The writing is interesting, especially considering that it is written in third-person present tense. That took some getting used to, but ultimately, the book is well-written and well-developed. If you enjoy complex storylines that employ mafia-style generational families and all that entails, this one is right up your alley. ( )
  ssimon2000 | May 7, 2018 |
This is an ambitious novel (& I daresay it succeeds in much). I was intrigued with the colony on the moon and the houses who run it, the Five Dragons (Corta, Swan, Mackenzie, Asamoa & Gregoire). The world-building was quite well done and kept me hooked but I did feel that characterisation lacked a bit. That may be because there are so very many people who are introduced and cycle in and out with rapidity. I have to hand it to McDonald, the permanent exits he give these characters is vivid. Rachel Mackenzie was one of my favorites but there is so much going on with so many others, I can't say I was truly sad when she exited (honestly, it was one less person to keep track of in this huge cast). There was a thread of some sort of werewolf thing going on with Wagner Corta and I still don't understand it or have any idea where that's going. I'm not a fan of paranormal in my science fiction but I'm still open to this being important and necessary in the future.

Most of the novel was fairly quiet and there seemed a lot of information to take in with a set up to make sure the reader knows there are higher stakes coming and it builds to a fantastic end. I definitely will read the next. Recommended for anyone who loves a good multi-family saga in a science fiction setting. ( )
  anissaannalise | Feb 28, 2018 |
I ended up really liking this, even though the POV changes were kind of annoying at first. The plot ended up flowing really well and the characters were quite interesting. The concept of colonizing the moon was really cool and I liked how McDonald built up the world and made it as hard as it was. The concept of contract law was also really cool.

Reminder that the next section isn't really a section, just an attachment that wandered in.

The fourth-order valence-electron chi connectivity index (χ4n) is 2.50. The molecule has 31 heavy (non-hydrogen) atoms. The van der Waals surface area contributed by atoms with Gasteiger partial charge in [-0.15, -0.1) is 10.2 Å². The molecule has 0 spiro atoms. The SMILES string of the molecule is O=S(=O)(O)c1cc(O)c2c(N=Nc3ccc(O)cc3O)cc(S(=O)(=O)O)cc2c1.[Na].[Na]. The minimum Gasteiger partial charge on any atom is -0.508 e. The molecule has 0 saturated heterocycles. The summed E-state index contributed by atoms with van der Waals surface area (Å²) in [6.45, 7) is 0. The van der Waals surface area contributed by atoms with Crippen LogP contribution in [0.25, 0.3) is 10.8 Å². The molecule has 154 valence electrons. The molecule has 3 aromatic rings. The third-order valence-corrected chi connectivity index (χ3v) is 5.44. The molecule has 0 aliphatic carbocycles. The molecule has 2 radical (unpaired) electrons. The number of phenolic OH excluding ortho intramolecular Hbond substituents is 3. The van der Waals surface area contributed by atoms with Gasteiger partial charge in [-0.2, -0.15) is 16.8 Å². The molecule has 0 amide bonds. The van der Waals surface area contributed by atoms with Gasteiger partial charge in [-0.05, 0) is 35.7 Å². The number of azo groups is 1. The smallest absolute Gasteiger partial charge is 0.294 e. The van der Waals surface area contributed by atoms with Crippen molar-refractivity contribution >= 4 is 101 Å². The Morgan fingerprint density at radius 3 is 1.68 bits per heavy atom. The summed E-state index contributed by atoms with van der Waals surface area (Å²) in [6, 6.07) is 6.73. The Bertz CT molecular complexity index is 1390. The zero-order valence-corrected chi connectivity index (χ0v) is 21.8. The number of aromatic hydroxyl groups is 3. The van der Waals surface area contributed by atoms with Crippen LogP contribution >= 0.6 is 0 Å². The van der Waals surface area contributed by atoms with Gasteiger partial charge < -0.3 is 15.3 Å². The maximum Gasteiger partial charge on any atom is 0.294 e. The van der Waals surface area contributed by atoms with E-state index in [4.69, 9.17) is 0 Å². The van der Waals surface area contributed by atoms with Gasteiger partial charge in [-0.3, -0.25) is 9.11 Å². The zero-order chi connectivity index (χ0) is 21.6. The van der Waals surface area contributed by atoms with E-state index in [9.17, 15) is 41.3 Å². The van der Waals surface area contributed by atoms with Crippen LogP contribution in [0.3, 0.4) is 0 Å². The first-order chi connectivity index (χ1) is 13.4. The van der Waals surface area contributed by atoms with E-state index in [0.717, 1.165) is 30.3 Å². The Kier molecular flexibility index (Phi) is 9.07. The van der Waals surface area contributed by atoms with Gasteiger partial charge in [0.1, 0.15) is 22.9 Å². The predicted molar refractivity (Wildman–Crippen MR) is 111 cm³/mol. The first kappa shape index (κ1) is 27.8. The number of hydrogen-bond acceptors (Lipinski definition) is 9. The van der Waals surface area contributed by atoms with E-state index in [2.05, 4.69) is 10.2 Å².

The plot moved a little slow, but was quite intriguing. The tech side of the world was quite fascinating as well. I enjoyed the descriptions given of the world built on the moon.

The characters were ruthless. It was interesting to see how characters had left Earth for the moon and then chose to stay and build their lives and families up from there. I liked Carlihnos and Marina, as well as Ariel's points of view. Lucasihno was a little annoying and a spoiled brat at points, but develops and grows towards the end of the novel.

Overall, great story arc and characters and I am intrigued to keep reading. ( )
  jdifelice | Jan 20, 2018 |
Luna: New Moon was marketed as “Game of Thrones set on the moon”, and that seemed pretty accurate to me. The Moon has finally been colonized, primarily by the Five Dragons, five powerful industrial families that are constantly battling for supremacy. We’re following the upstart Cortas, led by matriarch Adriana Corta, who’ve made a fortune mining Helium-3, but are finding that their ascension to Dragon stature comes with a whole bunch of complications.

There’s no one protagonist, as is the case with many of McDonald’s novels. We follow pretty much all of the Cortas, and some others, like Marina Calzaghe, a “Jo Moonbeam” (a recent arrival from Earth) who gets thoroughly tangled in the Cortas’ affairs. There doesn’t seem to be plot at first, we dive head first into the Cortas’ lives, what they do, who they love, their struggles with each other, but it’s all extremely compelling. We also learn more about the early days of the moon and its colonization through Adriana’s memoirs, which adds a lot of context to the story and is a lot of fun. There is plot though, and it all makes sense when it comes to fruition.